Benign Paroxysmal Positional Vertigo (BPPV). (2016, May 28). Retrieved November 30, 2020, from

There are many differences between vertigo that the general population experiences and post-traumatic vertigo in TBI patients. Post-traumatic BPPV has a higher incidence of bilaterality, a higher incidence of being present in multiple canals within the ears, affects women and men equally, and has a high prevalence in younger patients compared to regular BPPV (Wycherly, n.d.). Post-traumatic BPPV is also different from regular BPPV because it is harder to treat and often recurrent in TBI patients. This is due to the trauma causing more resistance to treatment, more treatment failures, significant system disruption, and displacement of a substantial amount of debris (otoliths) in the ear canals (Wycherly, n.d.) Vertigo is likely to be long-lasting, especially in those with multiple head injuries or persistent symptoms past 4-6 months post-TBI. Fifteen percent of TBI patients already experience long-lasting symptoms, vertigo included, and are at a higher risk of falling or hitting their head again due to vertigo (Jahangiri, 2020). 

Other Types of Post-Traumatic Vertigo

Other types of post-traumatic vertigo are caused by Labyrinthine Concussion (injury to the nerve of the vestibular system), Traumatic Ednoymphatic Hydrops (disruption of the fluid balance within the inner ear), Brainstem Injury (damage to the brainstem and cerebellum, the parts of the part that control movement), or Perilymph Fistula (the leakage of inner ear fluid into the middle ear) (Traumatic Brain Injury Resources in Alabama, 2017). These conditions can cause periods of vertigo, imbalance, ringing in the ears, dizziness, nausea, onset hearing loss, death/deterioration of inner ear cells, and unsteadiness (Lindberg, 2020; Traumatic Brain Injury Resources in Alabama, 2017).  

Diagnosis and Treatment of Post-Traumatic Vertigo

There are many ways to assess and treat post-traumatic vertigo/BPPV in TBI patients. Vertigo can be evaluated and diagnosed in the following ways:

  • Assessment:
    • Injury Causation/History: doctors will want to know how and when the head or neck was injured, whether or not you were unconscious, and the duration of time unconscious
    • Signs and Symptoms: do you have symptoms such as dizziness, light-headedness, etc
    • Objective Measures: Dizziness Handicap Inventory, Dynamic Gait Index, and the Berg Balance Scale
    • Physical exam: or orthostatic vital signs, cranial nerve examinations, nystagmus, saccades observations, bedside vestibular-ocular (VOR) reflex testing, Dix-Hallpike maneuver, and cerebellar testing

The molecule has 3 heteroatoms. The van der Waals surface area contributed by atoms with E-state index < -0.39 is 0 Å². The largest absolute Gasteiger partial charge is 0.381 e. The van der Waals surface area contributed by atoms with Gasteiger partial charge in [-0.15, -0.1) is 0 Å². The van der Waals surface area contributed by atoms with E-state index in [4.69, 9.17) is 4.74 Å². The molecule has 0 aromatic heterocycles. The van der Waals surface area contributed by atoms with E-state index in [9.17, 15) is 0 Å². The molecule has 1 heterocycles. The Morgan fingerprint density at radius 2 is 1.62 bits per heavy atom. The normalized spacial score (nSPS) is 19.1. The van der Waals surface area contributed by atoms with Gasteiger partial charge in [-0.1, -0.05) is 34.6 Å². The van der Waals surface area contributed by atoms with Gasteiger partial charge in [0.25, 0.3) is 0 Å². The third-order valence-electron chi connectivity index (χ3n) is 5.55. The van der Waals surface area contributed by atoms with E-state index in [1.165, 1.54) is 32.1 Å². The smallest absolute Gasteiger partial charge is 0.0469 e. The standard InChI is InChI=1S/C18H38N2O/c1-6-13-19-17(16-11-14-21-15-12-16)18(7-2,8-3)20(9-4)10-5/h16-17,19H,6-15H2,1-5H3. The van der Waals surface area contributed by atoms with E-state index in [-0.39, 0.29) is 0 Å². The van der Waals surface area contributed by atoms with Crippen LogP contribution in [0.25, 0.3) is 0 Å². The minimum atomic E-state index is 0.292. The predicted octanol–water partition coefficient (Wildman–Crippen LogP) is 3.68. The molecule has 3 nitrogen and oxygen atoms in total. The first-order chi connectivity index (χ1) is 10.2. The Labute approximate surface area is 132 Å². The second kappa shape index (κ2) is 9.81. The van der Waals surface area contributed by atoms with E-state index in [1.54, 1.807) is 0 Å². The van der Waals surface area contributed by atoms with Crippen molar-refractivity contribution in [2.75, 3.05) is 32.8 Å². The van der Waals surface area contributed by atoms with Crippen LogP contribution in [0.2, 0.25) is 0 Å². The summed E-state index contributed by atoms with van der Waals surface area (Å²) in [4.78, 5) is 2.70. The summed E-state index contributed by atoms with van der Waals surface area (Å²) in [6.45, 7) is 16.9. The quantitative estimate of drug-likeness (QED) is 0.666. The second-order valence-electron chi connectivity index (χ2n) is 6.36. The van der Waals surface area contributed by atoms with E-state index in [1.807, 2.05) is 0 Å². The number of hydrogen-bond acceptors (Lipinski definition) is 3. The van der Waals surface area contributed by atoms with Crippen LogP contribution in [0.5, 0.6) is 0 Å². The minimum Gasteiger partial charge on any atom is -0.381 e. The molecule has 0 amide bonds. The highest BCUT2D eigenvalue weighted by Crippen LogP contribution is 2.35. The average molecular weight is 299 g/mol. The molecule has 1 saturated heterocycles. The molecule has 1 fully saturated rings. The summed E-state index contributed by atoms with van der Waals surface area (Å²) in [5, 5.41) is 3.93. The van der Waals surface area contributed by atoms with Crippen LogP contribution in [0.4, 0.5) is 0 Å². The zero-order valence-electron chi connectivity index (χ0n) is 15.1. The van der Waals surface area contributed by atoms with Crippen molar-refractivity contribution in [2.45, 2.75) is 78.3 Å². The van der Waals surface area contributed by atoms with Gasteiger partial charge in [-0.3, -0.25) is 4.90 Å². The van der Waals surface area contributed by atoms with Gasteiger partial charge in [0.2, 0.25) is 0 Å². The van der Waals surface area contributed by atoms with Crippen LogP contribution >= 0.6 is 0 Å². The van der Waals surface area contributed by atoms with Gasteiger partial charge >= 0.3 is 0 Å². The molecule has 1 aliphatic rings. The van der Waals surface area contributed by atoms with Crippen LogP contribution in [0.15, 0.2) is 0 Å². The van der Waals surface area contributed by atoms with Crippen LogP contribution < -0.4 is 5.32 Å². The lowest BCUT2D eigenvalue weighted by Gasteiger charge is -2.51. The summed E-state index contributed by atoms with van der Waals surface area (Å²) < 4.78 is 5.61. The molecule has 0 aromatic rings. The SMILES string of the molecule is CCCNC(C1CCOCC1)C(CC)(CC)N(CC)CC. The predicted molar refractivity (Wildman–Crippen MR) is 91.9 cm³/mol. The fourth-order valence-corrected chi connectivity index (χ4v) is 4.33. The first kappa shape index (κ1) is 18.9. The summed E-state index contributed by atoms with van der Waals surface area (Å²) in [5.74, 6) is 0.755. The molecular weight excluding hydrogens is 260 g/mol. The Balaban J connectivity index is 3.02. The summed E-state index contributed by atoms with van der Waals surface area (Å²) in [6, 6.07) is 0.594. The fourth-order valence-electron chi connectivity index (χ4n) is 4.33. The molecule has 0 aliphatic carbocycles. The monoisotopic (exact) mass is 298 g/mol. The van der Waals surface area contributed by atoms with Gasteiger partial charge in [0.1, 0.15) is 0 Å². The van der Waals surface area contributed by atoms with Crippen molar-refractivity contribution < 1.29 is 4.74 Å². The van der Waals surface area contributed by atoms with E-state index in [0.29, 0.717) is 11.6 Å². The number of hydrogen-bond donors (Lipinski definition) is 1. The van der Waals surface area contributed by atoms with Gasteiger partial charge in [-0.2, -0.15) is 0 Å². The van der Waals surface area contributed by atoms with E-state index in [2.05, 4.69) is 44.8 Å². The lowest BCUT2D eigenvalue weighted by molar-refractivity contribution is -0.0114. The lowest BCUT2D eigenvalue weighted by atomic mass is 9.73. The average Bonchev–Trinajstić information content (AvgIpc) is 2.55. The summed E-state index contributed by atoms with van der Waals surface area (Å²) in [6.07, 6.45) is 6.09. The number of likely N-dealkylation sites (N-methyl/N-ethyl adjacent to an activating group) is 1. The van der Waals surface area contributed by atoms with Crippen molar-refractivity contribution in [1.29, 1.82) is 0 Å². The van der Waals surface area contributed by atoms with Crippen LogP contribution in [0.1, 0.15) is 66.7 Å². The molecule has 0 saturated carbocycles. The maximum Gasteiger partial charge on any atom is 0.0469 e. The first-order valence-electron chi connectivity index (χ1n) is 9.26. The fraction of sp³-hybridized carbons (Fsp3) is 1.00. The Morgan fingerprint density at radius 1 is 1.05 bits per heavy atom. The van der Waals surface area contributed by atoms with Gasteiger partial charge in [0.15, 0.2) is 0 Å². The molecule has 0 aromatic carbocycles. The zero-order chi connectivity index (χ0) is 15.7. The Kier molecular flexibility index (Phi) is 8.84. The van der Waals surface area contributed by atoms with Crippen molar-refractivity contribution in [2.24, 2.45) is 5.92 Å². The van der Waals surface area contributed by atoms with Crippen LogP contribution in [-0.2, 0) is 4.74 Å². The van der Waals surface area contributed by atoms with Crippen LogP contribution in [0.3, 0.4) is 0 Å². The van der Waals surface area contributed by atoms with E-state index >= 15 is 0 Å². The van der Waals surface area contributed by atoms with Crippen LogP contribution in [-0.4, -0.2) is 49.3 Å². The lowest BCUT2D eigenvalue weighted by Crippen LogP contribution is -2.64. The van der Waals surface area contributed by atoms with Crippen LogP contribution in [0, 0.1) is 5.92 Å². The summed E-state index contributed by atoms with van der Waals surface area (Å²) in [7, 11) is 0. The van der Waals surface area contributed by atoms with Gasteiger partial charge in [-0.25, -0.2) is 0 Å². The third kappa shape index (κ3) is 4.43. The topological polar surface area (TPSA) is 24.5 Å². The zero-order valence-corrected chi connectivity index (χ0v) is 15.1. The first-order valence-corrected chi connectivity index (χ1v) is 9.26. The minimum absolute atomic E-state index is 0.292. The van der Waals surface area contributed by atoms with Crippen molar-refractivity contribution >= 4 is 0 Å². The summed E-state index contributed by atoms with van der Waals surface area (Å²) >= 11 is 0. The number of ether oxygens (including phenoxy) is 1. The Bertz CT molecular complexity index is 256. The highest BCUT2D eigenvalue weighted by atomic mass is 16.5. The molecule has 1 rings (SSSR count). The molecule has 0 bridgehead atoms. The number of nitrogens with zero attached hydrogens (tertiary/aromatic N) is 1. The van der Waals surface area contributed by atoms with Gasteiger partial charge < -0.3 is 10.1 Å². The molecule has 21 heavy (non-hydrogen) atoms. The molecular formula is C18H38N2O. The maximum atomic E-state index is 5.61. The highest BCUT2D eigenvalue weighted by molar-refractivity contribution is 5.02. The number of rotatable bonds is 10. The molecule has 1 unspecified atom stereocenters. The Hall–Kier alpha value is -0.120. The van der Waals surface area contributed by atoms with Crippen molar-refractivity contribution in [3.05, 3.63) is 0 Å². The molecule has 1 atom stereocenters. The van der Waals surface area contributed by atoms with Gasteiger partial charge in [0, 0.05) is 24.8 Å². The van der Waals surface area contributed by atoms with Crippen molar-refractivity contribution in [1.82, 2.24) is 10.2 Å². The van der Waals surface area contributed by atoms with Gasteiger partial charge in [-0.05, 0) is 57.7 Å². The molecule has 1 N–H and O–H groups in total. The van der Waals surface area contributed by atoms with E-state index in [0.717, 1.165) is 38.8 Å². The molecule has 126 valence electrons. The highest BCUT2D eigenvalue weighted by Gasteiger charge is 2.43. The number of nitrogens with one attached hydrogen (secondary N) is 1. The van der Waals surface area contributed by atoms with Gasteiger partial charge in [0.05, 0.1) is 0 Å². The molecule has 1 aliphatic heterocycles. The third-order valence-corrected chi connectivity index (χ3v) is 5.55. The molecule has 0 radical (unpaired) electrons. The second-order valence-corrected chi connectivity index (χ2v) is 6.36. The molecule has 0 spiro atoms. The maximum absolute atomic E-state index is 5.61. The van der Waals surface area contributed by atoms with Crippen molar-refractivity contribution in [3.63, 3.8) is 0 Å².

Assessment of body during a doctor's appointment

  • Diagnosis:
    • Laboratory tests, such as an ENG, MRI, or CT scan of the inner ear (temporal bone CT scan) 
    • Otolaryngology and Audiology consultation: electro-oculagraphy (EOG), video-oculography (VOG), optokinetic nystagmus, caloric testing, etc (Lindberg, 2020; Hain, 2019)

Post-Traumatic Vertigo Treatment for TBI Patients

Most vertigo types, BPPV included, are managed more by physical therapies than medications, and management may depend on the severity of the injury (Complete Concussion Management, 2017). Surgery is seldom utilized as a vertigo solution, as vertigo indicates the result of a damaged part of the body, and inciting more trauma is rarely curative (Hain, 2019). The most common therapy to combat vertigo in TBI patients is Vestibular and Balance Rehabilitation Therapy (VBRT) (Lindberg, 2020). VBRT uses neural mechanisms and techniques to manage vertigo by doing repeated exposure to stimuli, using head movements that produce longer plastic changes in the ears, gaze stabilization, postural control, and specifically for BPPV – the Dix-Hallpike maneuver (Lindberg, 2020). This maneuver positions and holds the head in various sequential positions to remove the debris from the canal, ultimately eliminating or working to eliminate the vertigo symptoms (Complete Concussion Management, 2017). A clinical study in 2009 found that 81% of patients with vertigo showed complete or moderate relief from vertigo following these maneuvers (Complete Concussion Management, 2017). 

Dix-Hallpike maneuver to treat vertigo and change placement of debris (otoliths)

Enoz, M., MD. (2020, January 4). Dix Hallpike Maneuver: Evaluation of Balance Stones (Ear Rocks / Small Crystals / Otoconia) in Inner Ear. Retrieved November 30, 2020, from

Vertigo may be a consequence of a traumatic brain injury, but it doesn’t have to be debilitating or life-altering. That’s where we step in. The Power of Patients Dashboard allows you to track your vertigo symptoms, effectively noting the triggers, and this can now be noted multiple times a day! Get started at to regain balance in your TBI symptoms and take control of your vertigo now!